“Having companies quickly rise to challenge U.S. tech firms, is an important thing in terms of ensuring that U.S. tech firms continue to have the incentive to deliver better products at lower prices, and to continue to be as innovative as possible,” said Perault, Director of Center on Science & Technology Policy at Duke University. “I think it would be a problematic thing if the U.S. market, for no reason other than sort of political concerns…all of a sudden had fewer choices and services you could use.”

Still, Facebook CEO Mark Zuckerberg has singled out TikTok on a number of occasions, suggesting that a crackdown on the American social media platform, would enable Chinese apps to gain in popularity, and dictate the regulatory rules.

“Until recently, the internet in almost every country outside China has been defined by American platforms with strong free expression values. There’s no guarantee these values will win out,” he said, in an address at Georgetown University last fall, pointing to reports of TikTok censoring protestors and activists. “Is that the internet we want?”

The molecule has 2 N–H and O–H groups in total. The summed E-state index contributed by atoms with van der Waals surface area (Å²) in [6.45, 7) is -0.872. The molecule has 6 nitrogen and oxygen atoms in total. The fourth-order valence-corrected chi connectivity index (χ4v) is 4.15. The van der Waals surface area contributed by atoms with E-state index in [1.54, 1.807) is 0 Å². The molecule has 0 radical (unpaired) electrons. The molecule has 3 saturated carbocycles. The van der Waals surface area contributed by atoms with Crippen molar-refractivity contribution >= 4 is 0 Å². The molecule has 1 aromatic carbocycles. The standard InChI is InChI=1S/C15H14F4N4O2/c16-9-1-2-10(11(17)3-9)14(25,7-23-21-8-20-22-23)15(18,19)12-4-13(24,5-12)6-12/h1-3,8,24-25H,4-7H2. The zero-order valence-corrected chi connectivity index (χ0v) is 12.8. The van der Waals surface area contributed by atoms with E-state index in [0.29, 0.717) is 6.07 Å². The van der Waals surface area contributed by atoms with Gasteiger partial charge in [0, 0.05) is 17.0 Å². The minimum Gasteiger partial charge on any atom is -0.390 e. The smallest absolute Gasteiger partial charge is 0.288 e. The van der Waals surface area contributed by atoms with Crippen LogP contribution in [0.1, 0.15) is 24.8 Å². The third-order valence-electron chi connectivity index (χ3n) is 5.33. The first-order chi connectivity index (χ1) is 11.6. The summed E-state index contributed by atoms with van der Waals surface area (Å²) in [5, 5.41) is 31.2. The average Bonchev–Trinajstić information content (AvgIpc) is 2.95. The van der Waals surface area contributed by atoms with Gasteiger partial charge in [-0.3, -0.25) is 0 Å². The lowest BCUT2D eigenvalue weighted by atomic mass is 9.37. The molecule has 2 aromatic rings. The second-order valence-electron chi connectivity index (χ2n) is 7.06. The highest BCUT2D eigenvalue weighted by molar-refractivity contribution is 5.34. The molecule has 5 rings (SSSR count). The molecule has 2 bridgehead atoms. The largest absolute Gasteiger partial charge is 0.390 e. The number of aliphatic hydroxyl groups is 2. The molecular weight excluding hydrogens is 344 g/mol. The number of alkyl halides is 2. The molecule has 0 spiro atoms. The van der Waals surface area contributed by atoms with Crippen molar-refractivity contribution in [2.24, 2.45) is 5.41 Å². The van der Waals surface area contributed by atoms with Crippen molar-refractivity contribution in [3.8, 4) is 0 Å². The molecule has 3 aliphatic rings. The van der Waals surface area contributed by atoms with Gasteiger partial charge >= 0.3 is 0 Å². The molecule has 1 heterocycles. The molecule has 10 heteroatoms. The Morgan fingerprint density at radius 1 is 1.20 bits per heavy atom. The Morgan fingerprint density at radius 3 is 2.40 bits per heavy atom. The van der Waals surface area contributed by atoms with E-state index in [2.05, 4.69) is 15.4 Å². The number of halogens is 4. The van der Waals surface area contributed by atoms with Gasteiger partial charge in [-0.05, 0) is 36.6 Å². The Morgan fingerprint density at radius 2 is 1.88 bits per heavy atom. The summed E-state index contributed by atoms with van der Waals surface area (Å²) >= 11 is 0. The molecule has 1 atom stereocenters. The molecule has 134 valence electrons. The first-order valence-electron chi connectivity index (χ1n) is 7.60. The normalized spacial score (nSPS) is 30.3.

Perault says the U.S. crackdown on Chinese companies and lawmaker concerns about American tech companies becoming too powerful, point to the “incoherence of U.S. government policy.”

“Right now, political figures in the US are saying two things that are in conflict with each other. On the one hand, they’re saying, we’re really concerned about the increasing dominance of us tech firms, they have unchecked power, it’s really problematic” he said. “On the other they’re saying, we’re deeply concerned about Chinese products. And so, in a range of different ways we want to have a more protectionist approach to protect U.S. tech firms from competition from Chinese firms.”

Akiko Fujita is an anchor and reporter for Yahoo Finance. Follow her on Twitter @AkikoFujita